Cheetos? You can thank the U.S. military for those.

Book review: An insider look at how America's military-industrial complex spawned some of our favourite foods



Anastacia Marx de Salcedo

Consider this required reading for foodies, nutritionists and those hoping to snag a free patent from the U.S. military to develop army rations. De Salcedo holds her nose while untangling the complex relationship between the U.S. Department of Defense’s $3.8-billion annual budget for military rations, and industry partners eager to perfect the manufacturing and transport of processed food. Everything eventually ends up on the supermarket shelves, where it becomes the backbone of the American diet—for better or worse.

It all starts with a visit to the Natick Soldier Systems Center, the 29-hectare compound outside Boston where food scientists call soldiers “warfighters,” but the author goes further, digging up declassified DOD documents and food science journals. What emerges— backed up by 37 pages of footnotes and sources—is a picture of the military’s quest for cheaper, tastier, nutritious, portable rations, with little regard for the long-term effects of additives and nutrition-leeching processing. The military (openly) wants industry to be ready for wartime-ration production, if necessary, so the relationship between big companies like Nabisco and General Mills and the DOD is cozy. FDA approvals come faster, it seems, with the DOD on board.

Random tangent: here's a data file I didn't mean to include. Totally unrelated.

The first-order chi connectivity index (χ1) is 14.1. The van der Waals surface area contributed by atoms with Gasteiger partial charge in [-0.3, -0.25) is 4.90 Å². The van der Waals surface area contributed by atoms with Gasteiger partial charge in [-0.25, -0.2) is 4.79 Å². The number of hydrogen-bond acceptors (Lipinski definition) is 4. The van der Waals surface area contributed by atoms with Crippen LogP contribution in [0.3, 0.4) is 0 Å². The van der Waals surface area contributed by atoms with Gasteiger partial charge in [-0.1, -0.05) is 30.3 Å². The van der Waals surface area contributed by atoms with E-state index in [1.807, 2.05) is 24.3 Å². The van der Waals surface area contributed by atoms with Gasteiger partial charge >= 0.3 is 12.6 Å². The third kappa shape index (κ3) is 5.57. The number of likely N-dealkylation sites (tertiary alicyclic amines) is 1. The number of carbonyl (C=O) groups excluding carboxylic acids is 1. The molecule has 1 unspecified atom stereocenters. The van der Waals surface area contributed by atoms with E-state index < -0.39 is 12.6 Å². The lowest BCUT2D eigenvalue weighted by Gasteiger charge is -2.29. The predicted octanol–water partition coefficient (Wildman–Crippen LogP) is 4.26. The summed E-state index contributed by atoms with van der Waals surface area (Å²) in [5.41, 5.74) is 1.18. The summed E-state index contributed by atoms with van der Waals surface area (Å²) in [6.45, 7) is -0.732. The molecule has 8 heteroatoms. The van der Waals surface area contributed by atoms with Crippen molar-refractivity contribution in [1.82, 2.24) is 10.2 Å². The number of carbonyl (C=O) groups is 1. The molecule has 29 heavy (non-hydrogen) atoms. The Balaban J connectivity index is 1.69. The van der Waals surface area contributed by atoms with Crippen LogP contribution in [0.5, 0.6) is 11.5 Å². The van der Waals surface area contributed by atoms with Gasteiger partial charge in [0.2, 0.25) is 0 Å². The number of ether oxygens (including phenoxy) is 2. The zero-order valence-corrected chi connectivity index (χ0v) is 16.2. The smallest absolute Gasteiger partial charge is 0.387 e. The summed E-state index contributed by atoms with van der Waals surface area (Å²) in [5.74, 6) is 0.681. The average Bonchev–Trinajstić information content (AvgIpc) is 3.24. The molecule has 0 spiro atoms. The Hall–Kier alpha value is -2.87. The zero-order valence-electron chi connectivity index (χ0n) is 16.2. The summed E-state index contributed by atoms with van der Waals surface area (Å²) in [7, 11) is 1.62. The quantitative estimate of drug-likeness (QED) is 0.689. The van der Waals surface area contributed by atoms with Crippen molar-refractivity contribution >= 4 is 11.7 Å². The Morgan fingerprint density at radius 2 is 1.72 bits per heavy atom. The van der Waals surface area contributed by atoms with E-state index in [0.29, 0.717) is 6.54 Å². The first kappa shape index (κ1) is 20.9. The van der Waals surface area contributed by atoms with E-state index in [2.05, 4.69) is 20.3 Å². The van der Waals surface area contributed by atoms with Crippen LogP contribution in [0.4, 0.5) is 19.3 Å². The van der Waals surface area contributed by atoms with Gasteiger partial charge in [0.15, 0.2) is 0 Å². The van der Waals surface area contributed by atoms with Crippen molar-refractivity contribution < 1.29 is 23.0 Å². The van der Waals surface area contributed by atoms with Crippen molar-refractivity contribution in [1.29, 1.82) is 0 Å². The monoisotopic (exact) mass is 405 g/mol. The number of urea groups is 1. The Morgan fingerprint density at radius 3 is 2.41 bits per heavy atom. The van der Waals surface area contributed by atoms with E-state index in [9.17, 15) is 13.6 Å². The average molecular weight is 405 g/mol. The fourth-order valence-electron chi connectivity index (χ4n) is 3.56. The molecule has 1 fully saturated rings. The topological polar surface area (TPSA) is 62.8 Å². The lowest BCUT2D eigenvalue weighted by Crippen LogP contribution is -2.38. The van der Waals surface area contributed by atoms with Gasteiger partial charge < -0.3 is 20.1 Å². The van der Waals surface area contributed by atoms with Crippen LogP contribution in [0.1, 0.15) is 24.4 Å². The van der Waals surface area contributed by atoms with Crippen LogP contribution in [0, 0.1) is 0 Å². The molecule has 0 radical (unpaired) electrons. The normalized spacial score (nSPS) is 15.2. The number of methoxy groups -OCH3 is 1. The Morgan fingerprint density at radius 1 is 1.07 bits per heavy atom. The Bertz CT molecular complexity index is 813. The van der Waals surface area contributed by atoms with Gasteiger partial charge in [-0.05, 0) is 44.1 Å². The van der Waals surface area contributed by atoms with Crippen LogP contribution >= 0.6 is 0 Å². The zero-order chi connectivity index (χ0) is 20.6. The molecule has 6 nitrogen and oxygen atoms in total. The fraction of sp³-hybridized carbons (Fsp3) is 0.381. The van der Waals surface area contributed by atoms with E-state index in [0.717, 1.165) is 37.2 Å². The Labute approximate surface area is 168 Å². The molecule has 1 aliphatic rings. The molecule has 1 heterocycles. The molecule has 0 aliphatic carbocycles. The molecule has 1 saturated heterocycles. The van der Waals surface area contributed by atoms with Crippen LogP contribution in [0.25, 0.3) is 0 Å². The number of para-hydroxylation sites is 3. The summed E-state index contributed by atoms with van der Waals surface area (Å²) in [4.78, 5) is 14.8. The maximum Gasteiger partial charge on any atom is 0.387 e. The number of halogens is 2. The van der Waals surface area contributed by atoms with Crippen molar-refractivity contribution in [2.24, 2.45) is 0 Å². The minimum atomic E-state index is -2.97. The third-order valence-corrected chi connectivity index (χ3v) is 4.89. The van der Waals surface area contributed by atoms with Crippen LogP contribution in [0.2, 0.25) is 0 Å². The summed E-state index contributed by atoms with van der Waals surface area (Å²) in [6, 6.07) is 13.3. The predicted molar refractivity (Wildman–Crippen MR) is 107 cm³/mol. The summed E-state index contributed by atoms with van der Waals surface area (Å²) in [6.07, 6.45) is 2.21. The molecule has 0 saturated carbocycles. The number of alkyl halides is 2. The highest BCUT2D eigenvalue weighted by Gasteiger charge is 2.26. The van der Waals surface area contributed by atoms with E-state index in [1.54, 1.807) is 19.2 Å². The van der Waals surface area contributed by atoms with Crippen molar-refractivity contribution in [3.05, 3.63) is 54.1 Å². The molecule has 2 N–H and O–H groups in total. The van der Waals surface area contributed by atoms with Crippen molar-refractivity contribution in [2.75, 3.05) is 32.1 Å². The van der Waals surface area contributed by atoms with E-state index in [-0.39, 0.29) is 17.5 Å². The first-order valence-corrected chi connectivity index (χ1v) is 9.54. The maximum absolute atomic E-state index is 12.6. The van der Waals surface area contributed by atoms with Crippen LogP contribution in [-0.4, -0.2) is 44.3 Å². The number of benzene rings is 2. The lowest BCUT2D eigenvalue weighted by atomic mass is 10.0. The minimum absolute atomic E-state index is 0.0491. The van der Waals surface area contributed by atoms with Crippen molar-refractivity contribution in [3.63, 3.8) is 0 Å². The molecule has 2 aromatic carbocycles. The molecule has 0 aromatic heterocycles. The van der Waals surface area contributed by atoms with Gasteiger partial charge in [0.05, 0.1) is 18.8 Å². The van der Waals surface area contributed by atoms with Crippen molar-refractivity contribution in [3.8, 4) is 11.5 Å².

While showing the Natick Center’s undue influence on funding for American food research, de Salcedo also supplies a critical history of combat rations (i.e., canning and radiation debacles), restructured meat and soft bread. You know those energy bars with bits of chocolate? They are the result of the U.S. military’s goal to replace the tasteless “D ration” from the Second World War with a sweet food bar incorporating heat-tolerant chocolate. The result was a flood of research and a fight between Mars and Hershey for the contract (Mars won). Oscar Mayer got the DOD patent to make packaged deli meats more cheaply by improving the taste of less expensive cuts of meat with phosphates and salt. We also have the military to blame (or thank) for Cheetos, because it was the army’s desire for shelf-stable cheese that led to the invention of powdered cheese. Frito Lay obliged and the rest is snacking history.

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